Friday, 23 January 2015

HSM #1 - Foundations: A batiste slip or chemise

My main project for this challenge was a simple slip. Now, the reason I decided to make a simple slip is because simple = versatile.

I'd wanted to make a slip out of the batiste lingering in the stash for years now. So when I realised a simple 1920s design of rectangles and triangular gores at the sides (inspired by American Duchess' tutorial, but not the same) would be a reasonable approximation for other eras as well, I decided to go for it. It's so simple and unobtrusive that I can wear it under modern dresses as well: that was the very first idea for the fabric. The slips I got from my mum years ago don't fit me anymore.

The final impulse came from the fact that this year's annual ball held by my church was 1920s themed. In the end, I did not attend, in part because I still don't have a dress to wear over the slip and in part because I want to go to a Regency ball in February and somehow the whole Regency thing takes precedence.

But it gave me the final kick of "Hey, Foundations challenge, and I want to bust the stash, I could make this thing I've pondered for years!"

It's also an approximation for medieval times, namely inspired by the chemises worn in various Czech illuminations, e.g. here. It's not in any way super accurate (and definitely does not look like this), but it's not meant to be - what medieval I do have is more of an approximation overall, anyway.

And the other approximation is this: for the Heritage challenge this year, I would like to look to the folk costume of Moravian Wallachia.

An 1837 lithograph of the folk costume from Hošťálková, near Vsetín, Moravian Wallachia. Scanned from Langhammerová, Jiřina. Lidové kroje České republiky. Nakladatelství Lidové noviny, Prague, 2003.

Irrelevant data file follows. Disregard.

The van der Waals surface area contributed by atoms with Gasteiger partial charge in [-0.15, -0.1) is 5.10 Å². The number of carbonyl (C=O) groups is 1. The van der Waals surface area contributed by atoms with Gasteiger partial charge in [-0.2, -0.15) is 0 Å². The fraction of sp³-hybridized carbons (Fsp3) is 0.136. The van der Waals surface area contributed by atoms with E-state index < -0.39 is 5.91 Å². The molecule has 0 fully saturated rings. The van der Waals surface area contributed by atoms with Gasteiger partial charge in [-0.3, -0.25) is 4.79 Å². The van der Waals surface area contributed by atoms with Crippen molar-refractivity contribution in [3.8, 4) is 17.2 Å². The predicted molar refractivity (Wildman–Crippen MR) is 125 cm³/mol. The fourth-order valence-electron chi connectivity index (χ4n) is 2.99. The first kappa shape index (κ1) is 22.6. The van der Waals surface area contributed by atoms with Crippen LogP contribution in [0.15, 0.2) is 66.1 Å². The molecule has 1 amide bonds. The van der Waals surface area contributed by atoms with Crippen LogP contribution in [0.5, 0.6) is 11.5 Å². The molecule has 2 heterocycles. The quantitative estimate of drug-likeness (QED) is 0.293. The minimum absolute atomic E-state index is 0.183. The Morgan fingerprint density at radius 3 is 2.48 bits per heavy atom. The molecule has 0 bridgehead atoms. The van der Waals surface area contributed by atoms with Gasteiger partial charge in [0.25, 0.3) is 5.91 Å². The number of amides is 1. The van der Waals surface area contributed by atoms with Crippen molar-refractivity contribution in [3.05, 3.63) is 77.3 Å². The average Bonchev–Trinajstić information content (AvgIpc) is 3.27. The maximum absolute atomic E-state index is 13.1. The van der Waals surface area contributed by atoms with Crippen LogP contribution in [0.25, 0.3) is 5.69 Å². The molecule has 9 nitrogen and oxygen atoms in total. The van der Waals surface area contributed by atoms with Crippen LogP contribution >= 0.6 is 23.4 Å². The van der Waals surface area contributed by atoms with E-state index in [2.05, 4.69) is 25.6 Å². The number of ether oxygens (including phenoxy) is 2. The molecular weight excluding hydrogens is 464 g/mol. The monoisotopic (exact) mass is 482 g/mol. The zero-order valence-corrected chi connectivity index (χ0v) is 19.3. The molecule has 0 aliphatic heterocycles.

I'm not going to make the full thing, I think, especially because I actually have nowhere to wear the folk costume of a region my family does not live in anymore. But I've always loved this particular style of folk costume and my family actually does, on one side, hail from Moravian Wallachia. And I do have ideas for uses for some parts of it.

Searching for what goes where in the costume, I came across the existence of a slip that goes under these folk costumes, at least in most places in Moravia if not everywhere. It's called "rubáč" in Moravia (and Slovakia, I think). Often, it has a gathered skirt - the only one I've found probably from the Wallachia region does, and so does this geographically unspecified 1940s piece in the Met Museum.

But then maybe that first one is not necessarily a slip that went under a folk costume - it looks quite modern to me in comparison to the traditional style of the Met one. And the Met costume is not a Wallachian costume.

What the dancers in this video seem to wear does probably not involve triangular gores, but it's definitely less full:

Besides, as I said, I don't aim to make a full, super-accurate folk costume, so as an approximation for versatile use, it works.

It's flat-felled, which is the only place where I'm not quite sure I nailed it: I still struggle with figuring out how flat-felled and French seams work where seams meet.

There are pintucks at the bust, which is perfectly fine for 1920s and probably less so for the other uses. (Oh, and those were actually my first pintucks. I'm not sure why I was so scared of them. Making just a few like here is super simple.)